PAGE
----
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Calorie Allowance and Weight Loss

By Dietitian, Juliette Kellow BSc RD

Q: I broke my shoulder in January and so haven’t been able to do any exercise. I’ve gained so much weight and now weigh around 15 stone. What diet should I follow, bearing in mind I’ve still got a long way to go before I’m fully mobile?

A: It’s still possible to lose weight without exercising, although it will take you a little longer. Here’s how it works. Your weight – and particularly the amount of fat you have stored in your body – is simply a reflection of the amount of calories you take in through eating and drinking and the amount of calories your body uses up every day. When the amount of calories you take in equals the amount of calories you use up, your weight stays the same. When you take in more calories than you use up, the extra calories are stored as fat and you gain weight. In contrast, when you take in fewer calories than you use up, your body starts using up its fat supplies and you lose weight – and of course this is the situation you want to be in.

As you’ve already pointed out, until you’ve fully recovered from your accident, you’re going to find it hard to use up more calories by exercising. So, for the time being it’s really important to concentrate on taking in fewer calories by watching what you eat and drink. I suggest you start by updating your WLR Goals and Results, if you haven’t already done so. WLR will then work out a suitable daily calorie allowance for you to lose weight at your chosen rate, taking into consideration that you’re not very active. Don’t be surprised if you’re actually allowed a slightly higher calorie intake than in the past – because you’ve gained weight, your body has to work harder to move around and so you’ll be able to have more calories and still lose weight.

Once you’re able to exercise again, WLR will be able to work out exactly how many more calories you can have each day, depending on the exercise you’ve done. Good luck.

Q: I’m 52 year’s old, 12st 6lb and 5ft 3in and over the years have been on many diets. I’ve lost weight each time but then put it back on and more. Now I’m finding it difficult to lose weight at all – the calorie allowance on most diets allows me more than I eat to maintain my weight, let alone lose any. Have I damaged my metabolic rate by frequently dieting so that now I need to eat less and less in order to avoid putting on weight, and if so, what’s the solution?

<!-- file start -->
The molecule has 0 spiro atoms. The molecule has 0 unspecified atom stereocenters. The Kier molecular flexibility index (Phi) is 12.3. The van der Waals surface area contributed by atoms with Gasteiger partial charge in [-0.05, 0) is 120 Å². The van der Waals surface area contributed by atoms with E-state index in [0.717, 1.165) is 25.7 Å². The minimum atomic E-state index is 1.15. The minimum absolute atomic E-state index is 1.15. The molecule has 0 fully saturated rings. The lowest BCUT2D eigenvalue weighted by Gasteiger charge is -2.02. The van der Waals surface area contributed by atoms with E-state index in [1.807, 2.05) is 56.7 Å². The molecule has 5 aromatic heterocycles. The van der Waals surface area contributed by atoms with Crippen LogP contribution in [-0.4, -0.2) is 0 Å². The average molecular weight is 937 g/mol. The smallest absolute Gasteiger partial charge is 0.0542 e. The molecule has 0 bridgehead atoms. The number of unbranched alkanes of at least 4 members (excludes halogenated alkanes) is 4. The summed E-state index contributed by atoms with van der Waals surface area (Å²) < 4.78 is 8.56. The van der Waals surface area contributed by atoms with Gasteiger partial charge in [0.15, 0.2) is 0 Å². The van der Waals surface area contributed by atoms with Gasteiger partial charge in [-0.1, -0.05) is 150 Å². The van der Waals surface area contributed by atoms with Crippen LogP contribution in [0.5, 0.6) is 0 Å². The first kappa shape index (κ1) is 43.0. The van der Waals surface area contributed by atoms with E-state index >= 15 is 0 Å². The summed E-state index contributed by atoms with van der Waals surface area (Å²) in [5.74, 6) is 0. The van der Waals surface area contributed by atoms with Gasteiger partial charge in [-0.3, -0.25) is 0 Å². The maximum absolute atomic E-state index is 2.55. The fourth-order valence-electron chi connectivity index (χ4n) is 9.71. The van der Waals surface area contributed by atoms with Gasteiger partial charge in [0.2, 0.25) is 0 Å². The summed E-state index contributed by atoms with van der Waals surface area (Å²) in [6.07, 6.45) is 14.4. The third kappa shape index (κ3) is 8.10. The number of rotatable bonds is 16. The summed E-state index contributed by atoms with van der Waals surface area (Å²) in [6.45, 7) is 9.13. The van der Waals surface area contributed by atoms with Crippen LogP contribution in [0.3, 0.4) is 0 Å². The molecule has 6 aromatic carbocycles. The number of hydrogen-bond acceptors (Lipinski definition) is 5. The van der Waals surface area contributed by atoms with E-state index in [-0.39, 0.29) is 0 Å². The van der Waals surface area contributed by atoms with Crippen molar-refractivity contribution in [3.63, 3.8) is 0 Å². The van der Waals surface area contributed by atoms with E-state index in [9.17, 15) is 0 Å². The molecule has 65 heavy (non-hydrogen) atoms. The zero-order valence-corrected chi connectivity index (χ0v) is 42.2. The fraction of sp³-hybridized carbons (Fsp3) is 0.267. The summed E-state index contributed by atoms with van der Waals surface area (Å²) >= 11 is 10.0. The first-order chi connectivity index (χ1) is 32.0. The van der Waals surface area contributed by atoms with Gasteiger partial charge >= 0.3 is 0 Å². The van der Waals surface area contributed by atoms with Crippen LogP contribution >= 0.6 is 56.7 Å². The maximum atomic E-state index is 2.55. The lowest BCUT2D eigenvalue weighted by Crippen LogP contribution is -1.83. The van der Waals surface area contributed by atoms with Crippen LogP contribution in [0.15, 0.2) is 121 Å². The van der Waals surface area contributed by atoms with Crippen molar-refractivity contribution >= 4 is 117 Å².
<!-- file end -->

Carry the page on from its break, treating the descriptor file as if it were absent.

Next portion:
A: For years it was thought that yo-yo dieting damaged our metabolism beyond repair. But fortunately, years of research have shown this is unlikely to be the case. I suggest you start by reading the feature on starvation mode. This explains what happens to your metabolism when you cut calories dramatically. As you’ll discover from this piece, it’s likely your metabolic rate is much lower now than it was in the past, because every time you’ve lost weight, you’ve lost muscle as well as fat. In contrast, every time you’ve put on weight, you’ve only regained fat – and it’s the amount of muscle we have that helps determine our metabolic rate.

With regard to the number of calories you need to lose weight, I’ve calculated your Basal Metabolic Rate (BMR) to be 1,500 calories a day. This is the number of calories your body uses up simply to keep it ticking over, for example, to keep you breathing and to keep your heart beating. All activity you do on top of this will increase the amount of calories you use up – even things like talking, standing and sitting. This means you should easily lose weight on a calorie intake of 1,500 calories a day. Indeed, for someone of your age, height and weight, WLR recommends a daily calorie intake of just over 1,700 calories a day to help you lose 1lb a week.

As you’re finding it so difficult to lose weight, I suggest you keep a strict food diary and get into the habit of weighing everything you eat for a week or two so that you can be accurate about your portion sizes. This should help you to stick to your daily calorie allowance. It’s also important to make sure you eat enough to ensure you burn fat rather than muscle. Exercise too will help the process along. Combine all these things and hopefully, you should see the weight start to come off slowly but surely – and this time you want to keep it off for good.

Q: I’ve opted to lose 1½lb a week with WLR but am finding it hard to stick to the same calorie allowance every day. During the week I tend to have less calories than I’m allowed, but at weekends I find I’m usually over my calorie allowance. Is it OK to bank any calories that are left at the end of the week and have them at the weekend when I’m more likely to go out for a drink?